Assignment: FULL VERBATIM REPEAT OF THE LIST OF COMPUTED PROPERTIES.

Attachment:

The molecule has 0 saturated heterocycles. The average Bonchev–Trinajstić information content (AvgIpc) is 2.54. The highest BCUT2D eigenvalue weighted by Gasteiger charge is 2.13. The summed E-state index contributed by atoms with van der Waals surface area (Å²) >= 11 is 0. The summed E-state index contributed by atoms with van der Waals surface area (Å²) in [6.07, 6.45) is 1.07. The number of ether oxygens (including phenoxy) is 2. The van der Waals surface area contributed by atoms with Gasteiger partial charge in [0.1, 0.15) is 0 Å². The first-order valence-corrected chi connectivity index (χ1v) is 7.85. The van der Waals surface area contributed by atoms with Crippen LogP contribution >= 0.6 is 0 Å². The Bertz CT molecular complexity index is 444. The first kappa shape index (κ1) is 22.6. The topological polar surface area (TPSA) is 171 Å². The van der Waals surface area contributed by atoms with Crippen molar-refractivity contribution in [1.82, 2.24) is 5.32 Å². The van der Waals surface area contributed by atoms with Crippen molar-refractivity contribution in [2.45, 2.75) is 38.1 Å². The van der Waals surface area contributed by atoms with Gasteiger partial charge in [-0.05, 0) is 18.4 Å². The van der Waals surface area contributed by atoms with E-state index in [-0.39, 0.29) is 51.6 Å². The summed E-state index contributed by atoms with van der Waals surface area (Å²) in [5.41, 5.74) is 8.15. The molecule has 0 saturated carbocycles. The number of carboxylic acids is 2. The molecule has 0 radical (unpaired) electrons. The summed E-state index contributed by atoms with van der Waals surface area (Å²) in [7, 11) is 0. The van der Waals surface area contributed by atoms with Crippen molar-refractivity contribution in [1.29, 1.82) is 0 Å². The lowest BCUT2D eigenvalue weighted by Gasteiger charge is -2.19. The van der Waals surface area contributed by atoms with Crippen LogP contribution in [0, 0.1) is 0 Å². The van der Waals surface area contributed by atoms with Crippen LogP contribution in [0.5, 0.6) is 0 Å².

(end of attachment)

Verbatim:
The molecule has 0 saturated heterocycles. The average Bonchev–Trinajstić information content (AvgIpc) is 2.54. The highest BCUT2D eigenvalue weighted by Gasteiger charge is 2.13. The summed E-state index contributed by atoms with van der Waals surface area (Å²) >= 11 is 0. The summed E-state index contributed by atoms with van der Waals surface area (Å²) in [6.07, 6.45) is 1.07. The number of ether oxygens (including phenoxy) is 2. The van der Waals surface area contributed by atoms with Gasteiger partial charge in [0.1, 0.15) is 0 Å². The first-order valence-corrected chi connectivity index (χ1v) is 7.85. The van der Waals surface area contributed by atoms with Crippen LogP contribution >= 0.6 is 0 Å². The Bertz CT molecular complexity index is 444. The first kappa shape index (κ1) is 22.6. The topological polar surface area (TPSA) is 171 Å². The van der Waals surface area contributed by atoms with Crippen molar-refractivity contribution in [1.82, 2.24) is 5.32 Å². The van der Waals surface area contributed by atoms with Crippen molar-refractivity contribution in [2.45, 2.75) is 38.1 Å². The van der Waals surface area contributed by atoms with Gasteiger partial charge in [-0.05, 0) is 18.4 Å². The van der Waals surface area contributed by atoms with E-state index in [-0.39, 0.29) is 51.6 Å². The summed E-state index contributed by atoms with van der Waals surface area (Å²) in [5.41, 5.74) is 8.15. The molecule has 0 saturated carbocycles. The number of carboxylic acids is 2. The molecule has 0 radical (unpaired) electrons. The summed E-state index contributed by atoms with van der Waals surface area (Å²) in [7, 11) is 0. The van der Waals surface area contributed by atoms with Crippen molar-refractivity contribution in [1.29, 1.82) is 0 Å². The lowest BCUT2D eigenvalue weighted by Gasteiger charge is -2.19. The van der Waals surface area contributed by atoms with Crippen LogP contribution in [0, 0.1) is 0 Å². The van der Waals surface area contributed by atoms with Crippen LogP contribution in [0.5, 0.6) is 0 Å².